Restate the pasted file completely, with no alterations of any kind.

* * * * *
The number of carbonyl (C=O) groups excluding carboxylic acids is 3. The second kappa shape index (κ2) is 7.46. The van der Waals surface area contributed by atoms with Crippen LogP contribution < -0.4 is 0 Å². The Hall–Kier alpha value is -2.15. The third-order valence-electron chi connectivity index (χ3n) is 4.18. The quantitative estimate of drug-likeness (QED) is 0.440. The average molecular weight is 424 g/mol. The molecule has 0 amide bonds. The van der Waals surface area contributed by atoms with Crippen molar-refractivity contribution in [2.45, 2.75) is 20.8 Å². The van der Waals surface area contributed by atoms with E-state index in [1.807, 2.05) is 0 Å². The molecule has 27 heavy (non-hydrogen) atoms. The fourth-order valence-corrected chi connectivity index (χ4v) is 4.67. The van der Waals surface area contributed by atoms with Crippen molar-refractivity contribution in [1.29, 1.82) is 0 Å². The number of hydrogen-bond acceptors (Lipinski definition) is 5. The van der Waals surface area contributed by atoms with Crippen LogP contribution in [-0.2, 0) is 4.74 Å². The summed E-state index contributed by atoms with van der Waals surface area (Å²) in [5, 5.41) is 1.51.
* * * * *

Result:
The number of carbonyl (C=O) groups excluding carboxylic acids is 3. The second kappa shape index (κ2) is 7.46. The van der Waals surface area contributed by atoms with Crippen LogP contribution < -0.4 is 0 Å². The Hall–Kier alpha value is -2.15. The third-order valence-electron chi connectivity index (χ3n) is 4.18. The quantitative estimate of drug-likeness (QED) is 0.440. The average molecular weight is 424 g/mol. The molecule has 0 amide bonds. The van der Waals surface area contributed by atoms with Crippen molar-refractivity contribution in [2.45, 2.75) is 20.8 Å². The van der Waals surface area contributed by atoms with E-state index in [1.807, 2.05) is 0 Å². The molecule has 27 heavy (non-hydrogen) atoms. The fourth-order valence-corrected chi connectivity index (χ4v) is 4.67. The van der Waals surface area contributed by atoms with Crippen molar-refractivity contribution in [1.29, 1.82) is 0 Å². The number of hydrogen-bond acceptors (Lipinski definition) is 5. The van der Waals surface area contributed by atoms with Crippen LogP contribution in [-0.2, 0) is 4.74 Å². The summed E-state index contributed by atoms with van der Waals surface area (Å²) in [5, 5.41) is 1.51.